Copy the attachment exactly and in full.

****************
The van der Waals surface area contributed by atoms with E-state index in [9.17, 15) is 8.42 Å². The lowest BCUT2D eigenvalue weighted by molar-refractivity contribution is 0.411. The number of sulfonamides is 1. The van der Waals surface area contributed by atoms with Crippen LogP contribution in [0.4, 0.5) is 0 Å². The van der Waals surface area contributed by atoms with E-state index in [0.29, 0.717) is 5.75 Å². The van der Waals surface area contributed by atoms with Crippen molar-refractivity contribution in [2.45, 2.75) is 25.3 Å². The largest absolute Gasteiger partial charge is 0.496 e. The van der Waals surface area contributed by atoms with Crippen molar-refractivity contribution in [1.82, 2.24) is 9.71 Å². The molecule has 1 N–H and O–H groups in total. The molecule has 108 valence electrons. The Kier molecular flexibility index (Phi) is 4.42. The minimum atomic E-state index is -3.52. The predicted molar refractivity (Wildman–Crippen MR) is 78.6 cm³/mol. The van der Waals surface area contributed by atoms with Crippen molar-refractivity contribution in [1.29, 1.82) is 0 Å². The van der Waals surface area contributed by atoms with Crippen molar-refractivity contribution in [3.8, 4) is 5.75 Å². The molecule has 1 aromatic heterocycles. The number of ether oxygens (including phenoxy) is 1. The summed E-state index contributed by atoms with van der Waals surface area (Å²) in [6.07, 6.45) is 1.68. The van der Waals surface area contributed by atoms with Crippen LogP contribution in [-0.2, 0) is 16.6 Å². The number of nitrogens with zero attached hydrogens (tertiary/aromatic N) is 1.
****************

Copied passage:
The van der Waals surface area contributed by atoms with E-state index in [9.17, 15) is 8.42 Å². The lowest BCUT2D eigenvalue weighted by molar-refractivity contribution is 0.411. The number of sulfonamides is 1. The van der Waals surface area contributed by atoms with Crippen LogP contribution in [0.4, 0.5) is 0 Å². The van der Waals surface area contributed by atoms with E-state index in [0.29, 0.717) is 5.75 Å². The van der Waals surface area contributed by atoms with Crippen molar-refractivity contribution in [2.45, 2.75) is 25.3 Å². The largest absolute Gasteiger partial charge is 0.496 e. The van der Waals surface area contributed by atoms with Crippen molar-refractivity contribution in [1.82, 2.24) is 9.71 Å². The molecule has 1 N–H and O–H groups in total. The molecule has 108 valence electrons. The Kier molecular flexibility index (Phi) is 4.42. The minimum atomic E-state index is -3.52. The predicted molar refractivity (Wildman–Crippen MR) is 78.6 cm³/mol. The van der Waals surface area contributed by atoms with Crippen molar-refractivity contribution in [1.29, 1.82) is 0 Å². The van der Waals surface area contributed by atoms with Crippen molar-refractivity contribution in [3.8, 4) is 5.75 Å². The molecule has 1 aromatic heterocycles. The number of ether oxygens (including phenoxy) is 1. The summed E-state index contributed by atoms with van der Waals surface area (Å²) in [6.07, 6.45) is 1.68. The van der Waals surface area contributed by atoms with Crippen LogP contribution in [-0.2, 0) is 16.6 Å². The number of nitrogens with zero attached hydrogens (tertiary/aromatic N) is 1.